Worthy of the Cause for Which They Fight: The Civil War Diary of Brigadier General Harris Reynolds, 1861-1865

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University of Arkansas Press, Nov 1, 2011 - BIOGRAPHY & AUTOBIOGRAPHY - 345 pages
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Worthy of the Cause for Which They Fight chronicles the experiences of a well-educated and articulate Confederate officer from Arkansas who witnessed the full evolution of the Civil War in the Trans-Mississippi Department and western theater. Daniel Harris Reynolds, a community leader with a thriving law practice in Chicot County, entered service in 1861 as a captain in command of Company A of the First Arkansas Mounted Rifles. Reynolds saw action at Wilson's Creek and Pea Ridge before the regiment was dismounted and transferred to the Army of Tennessee, the primary Confederate force in the western theater. As Reynolds fought through the battles of Chickamauga, Atlanta, Nashville, and Bentonville, he consistently kept a diary in which he described the harsh realities of battle, the shifting fortunes of war, and the personal and political conflicts that characterized and sometimes divided the soldiers. The result is a significant testimonial offering valuable insights into the nature of command from the company to brigade levels, expressed by a committed Southerner coming to grips with the realities of defeat and the ultimate demoralization of surrender.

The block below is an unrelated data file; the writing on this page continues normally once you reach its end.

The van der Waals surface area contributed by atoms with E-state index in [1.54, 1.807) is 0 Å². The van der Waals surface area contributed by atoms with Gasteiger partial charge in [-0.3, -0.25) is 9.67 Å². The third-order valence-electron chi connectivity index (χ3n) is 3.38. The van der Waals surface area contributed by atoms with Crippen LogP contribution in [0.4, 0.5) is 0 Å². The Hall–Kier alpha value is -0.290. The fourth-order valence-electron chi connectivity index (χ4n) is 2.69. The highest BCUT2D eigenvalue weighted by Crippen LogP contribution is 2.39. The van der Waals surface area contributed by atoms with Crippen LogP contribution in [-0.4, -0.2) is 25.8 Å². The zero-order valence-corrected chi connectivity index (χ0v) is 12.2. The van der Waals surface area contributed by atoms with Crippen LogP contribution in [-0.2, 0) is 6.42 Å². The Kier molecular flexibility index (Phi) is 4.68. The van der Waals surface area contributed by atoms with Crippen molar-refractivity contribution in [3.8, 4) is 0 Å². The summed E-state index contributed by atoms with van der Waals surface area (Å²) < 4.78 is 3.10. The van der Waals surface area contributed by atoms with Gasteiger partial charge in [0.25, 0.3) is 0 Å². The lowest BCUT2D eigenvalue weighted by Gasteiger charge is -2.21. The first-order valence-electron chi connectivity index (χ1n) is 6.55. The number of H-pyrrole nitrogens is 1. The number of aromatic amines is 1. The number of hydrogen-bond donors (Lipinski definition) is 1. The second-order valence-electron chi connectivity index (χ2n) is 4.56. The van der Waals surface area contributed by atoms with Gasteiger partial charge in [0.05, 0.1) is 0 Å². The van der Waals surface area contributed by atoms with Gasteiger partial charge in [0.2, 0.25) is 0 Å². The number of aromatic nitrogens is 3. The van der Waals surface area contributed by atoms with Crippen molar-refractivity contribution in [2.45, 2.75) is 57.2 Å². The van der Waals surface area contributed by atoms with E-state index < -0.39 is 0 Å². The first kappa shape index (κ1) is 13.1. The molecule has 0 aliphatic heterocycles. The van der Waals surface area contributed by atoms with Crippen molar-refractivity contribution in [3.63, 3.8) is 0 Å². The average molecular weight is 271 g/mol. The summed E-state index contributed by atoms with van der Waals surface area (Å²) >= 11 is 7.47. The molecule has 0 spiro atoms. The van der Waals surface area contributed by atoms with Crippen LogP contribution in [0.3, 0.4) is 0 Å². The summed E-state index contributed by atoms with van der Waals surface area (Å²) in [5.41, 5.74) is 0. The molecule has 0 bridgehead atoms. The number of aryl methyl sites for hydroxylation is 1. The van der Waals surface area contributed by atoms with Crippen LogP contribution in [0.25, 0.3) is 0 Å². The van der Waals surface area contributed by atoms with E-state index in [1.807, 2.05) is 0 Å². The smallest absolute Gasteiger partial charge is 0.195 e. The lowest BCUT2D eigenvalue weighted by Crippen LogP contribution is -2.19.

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Contents

I
xvii
II
xxiii
III
29
IV
85
V
117
VI
169
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About the author (2011)

Robert Patrick Bender is a history instructor at Eastern New Mexico University–Roswell. He is the author of Like Grass Before the Scythe: The Life and Death of Sgt. William Remmel, 121st New York Infantry.

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